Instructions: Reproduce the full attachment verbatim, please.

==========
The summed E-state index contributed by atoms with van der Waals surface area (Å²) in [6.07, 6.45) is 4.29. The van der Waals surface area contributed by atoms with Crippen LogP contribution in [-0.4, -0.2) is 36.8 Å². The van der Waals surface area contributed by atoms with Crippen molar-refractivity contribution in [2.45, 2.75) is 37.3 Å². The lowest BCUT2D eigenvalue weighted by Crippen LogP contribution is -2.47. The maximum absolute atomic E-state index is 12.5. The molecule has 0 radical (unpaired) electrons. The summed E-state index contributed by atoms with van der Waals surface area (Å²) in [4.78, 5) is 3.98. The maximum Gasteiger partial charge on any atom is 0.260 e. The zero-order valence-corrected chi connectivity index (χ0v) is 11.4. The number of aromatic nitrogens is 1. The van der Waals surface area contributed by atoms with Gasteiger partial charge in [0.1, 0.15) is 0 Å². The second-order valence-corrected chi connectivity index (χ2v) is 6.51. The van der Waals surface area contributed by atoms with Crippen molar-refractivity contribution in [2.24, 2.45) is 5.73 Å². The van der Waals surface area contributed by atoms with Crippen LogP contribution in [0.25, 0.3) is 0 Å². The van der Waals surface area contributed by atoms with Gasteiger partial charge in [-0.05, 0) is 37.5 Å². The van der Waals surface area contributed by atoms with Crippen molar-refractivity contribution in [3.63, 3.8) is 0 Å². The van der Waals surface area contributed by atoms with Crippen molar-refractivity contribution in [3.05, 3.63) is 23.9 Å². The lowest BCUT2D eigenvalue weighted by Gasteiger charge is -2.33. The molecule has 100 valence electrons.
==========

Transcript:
The summed E-state index contributed by atoms with van der Waals surface area (Å²) in [6.07, 6.45) is 4.29. The van der Waals surface area contributed by atoms with Crippen LogP contribution in [-0.4, -0.2) is 36.8 Å². The van der Waals surface area contributed by atoms with Crippen molar-refractivity contribution in [2.45, 2.75) is 37.3 Å². The lowest BCUT2D eigenvalue weighted by Crippen LogP contribution is -2.47. The maximum absolute atomic E-state index is 12.5. The molecule has 0 radical (unpaired) electrons. The summed E-state index contributed by atoms with van der Waals surface area (Å²) in [4.78, 5) is 3.98. The maximum Gasteiger partial charge on any atom is 0.260 e. The zero-order valence-corrected chi connectivity index (χ0v) is 11.4. The number of aromatic nitrogens is 1. The van der Waals surface area contributed by atoms with Gasteiger partial charge in [0.1, 0.15) is 0 Å². The second-order valence-corrected chi connectivity index (χ2v) is 6.51. The van der Waals surface area contributed by atoms with Crippen molar-refractivity contribution in [2.24, 2.45) is 5.73 Å². The van der Waals surface area contributed by atoms with Crippen LogP contribution in [0.25, 0.3) is 0 Å². The van der Waals surface area contributed by atoms with Gasteiger partial charge in [-0.05, 0) is 37.5 Å². The van der Waals surface area contributed by atoms with Crippen molar-refractivity contribution in [3.63, 3.8) is 0 Å². The van der Waals surface area contributed by atoms with Crippen molar-refractivity contribution in [3.05, 3.63) is 23.9 Å². The lowest BCUT2D eigenvalue weighted by Gasteiger charge is -2.33. The molecule has 100 valence electrons.